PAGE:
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E. coli (Escherichia coli) is the name of a germ, or bacterium, that lives in the digestive tracts of humans and animals. There are many types of E. coli, and most of them are harmless. But some can cause bloody diarrhea. Some strains of E. coli may also cause severe anemia or kidney failure, which can lead to death. Other strains can cause other infections.
A common type of E. coli infection causes bloody diarrhea and cramps. People in Canada most often get this infection by eating meat or other foods that have been infected with the bacteria.
You may have symptoms like bloody diarrhea, stomach cramps, nausea, and vomiting. Symptoms usually start 1 to 4 days after you came in contact with E. coli. But some people don't notice any symptoms. If the infection is more serious, you may have a fever or other symptoms.
An E. coli infection usually goes away on its own. Your main treatment is to make yourself comfortable and drink sips of water. Diarrhea causes the body to lose more water than usual. This can lead to dehydration, which is especially dangerous for babies and older adults. Taking frequent, small sips of water will help prevent dehydration.
If you are not getting better, ask your doctor if you need treatment for E. coli. Some types of E. coli can be treated with antibiotics.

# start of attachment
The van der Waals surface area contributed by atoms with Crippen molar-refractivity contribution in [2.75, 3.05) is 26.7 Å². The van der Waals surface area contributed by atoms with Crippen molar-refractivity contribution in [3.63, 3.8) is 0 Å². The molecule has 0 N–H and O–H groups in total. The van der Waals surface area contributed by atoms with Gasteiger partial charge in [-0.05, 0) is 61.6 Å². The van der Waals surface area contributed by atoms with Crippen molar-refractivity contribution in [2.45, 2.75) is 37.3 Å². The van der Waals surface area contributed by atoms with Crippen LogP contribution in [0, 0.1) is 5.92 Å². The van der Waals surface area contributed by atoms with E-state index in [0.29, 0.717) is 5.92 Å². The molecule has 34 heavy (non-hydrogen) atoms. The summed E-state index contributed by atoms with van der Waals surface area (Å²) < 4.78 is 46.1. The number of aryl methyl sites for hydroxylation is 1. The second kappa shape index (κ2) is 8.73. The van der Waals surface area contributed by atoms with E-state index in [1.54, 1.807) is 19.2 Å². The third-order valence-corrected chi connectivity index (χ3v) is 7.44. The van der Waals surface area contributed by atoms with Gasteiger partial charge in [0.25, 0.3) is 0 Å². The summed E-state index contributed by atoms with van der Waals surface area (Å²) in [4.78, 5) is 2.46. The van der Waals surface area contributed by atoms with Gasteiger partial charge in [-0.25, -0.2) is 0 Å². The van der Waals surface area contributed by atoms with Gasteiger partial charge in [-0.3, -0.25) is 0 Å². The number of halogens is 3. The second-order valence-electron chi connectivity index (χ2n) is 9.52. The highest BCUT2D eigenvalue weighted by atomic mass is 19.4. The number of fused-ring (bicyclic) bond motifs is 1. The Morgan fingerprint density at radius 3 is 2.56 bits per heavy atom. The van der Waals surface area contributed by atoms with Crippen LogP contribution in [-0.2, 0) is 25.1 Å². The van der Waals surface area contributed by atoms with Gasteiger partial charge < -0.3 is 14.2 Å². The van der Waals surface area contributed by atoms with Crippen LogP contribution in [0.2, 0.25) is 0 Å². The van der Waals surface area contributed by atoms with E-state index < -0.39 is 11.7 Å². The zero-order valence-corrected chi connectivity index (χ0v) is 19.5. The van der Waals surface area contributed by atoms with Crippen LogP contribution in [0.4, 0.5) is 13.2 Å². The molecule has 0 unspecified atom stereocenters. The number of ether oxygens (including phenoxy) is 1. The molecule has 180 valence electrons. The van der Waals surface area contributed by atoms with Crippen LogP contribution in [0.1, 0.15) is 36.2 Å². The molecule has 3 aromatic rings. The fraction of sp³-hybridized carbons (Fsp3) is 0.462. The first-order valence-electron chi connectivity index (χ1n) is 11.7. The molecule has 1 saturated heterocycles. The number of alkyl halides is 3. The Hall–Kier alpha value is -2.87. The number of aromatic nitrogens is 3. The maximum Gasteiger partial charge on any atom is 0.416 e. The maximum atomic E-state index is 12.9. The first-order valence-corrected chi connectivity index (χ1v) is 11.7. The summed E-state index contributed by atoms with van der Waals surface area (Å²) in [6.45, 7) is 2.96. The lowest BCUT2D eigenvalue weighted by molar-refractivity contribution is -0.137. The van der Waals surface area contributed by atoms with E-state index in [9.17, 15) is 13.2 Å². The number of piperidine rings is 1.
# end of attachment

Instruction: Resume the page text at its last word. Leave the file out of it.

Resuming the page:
If you have bloody diarrhea that may be from an E. coli infection, don't take diarrhea medicine. These medicines can slow down the digestion process. This can allow more time for your body to absorb the poisons made by the E. coli.
In some people, the infection causes serious problems with the blood and kidneys. These people may need blood transfusions or dialysis.
To prevent intestinal tract infections from E. coli:
Go to https://www.healthwise.net/patientEd
Enter Y224 in the search box to learn more about "Learning About E. Coli Infections".
Current as of: October 31, 2022
Author: Healthwise Staff
Medical Review:Adam Husney MD - Family Medicine & E. Gregory Thompson MD - Internal Medicine & William H. Blahd Jr. MD, FACEP - Emergency Medicine
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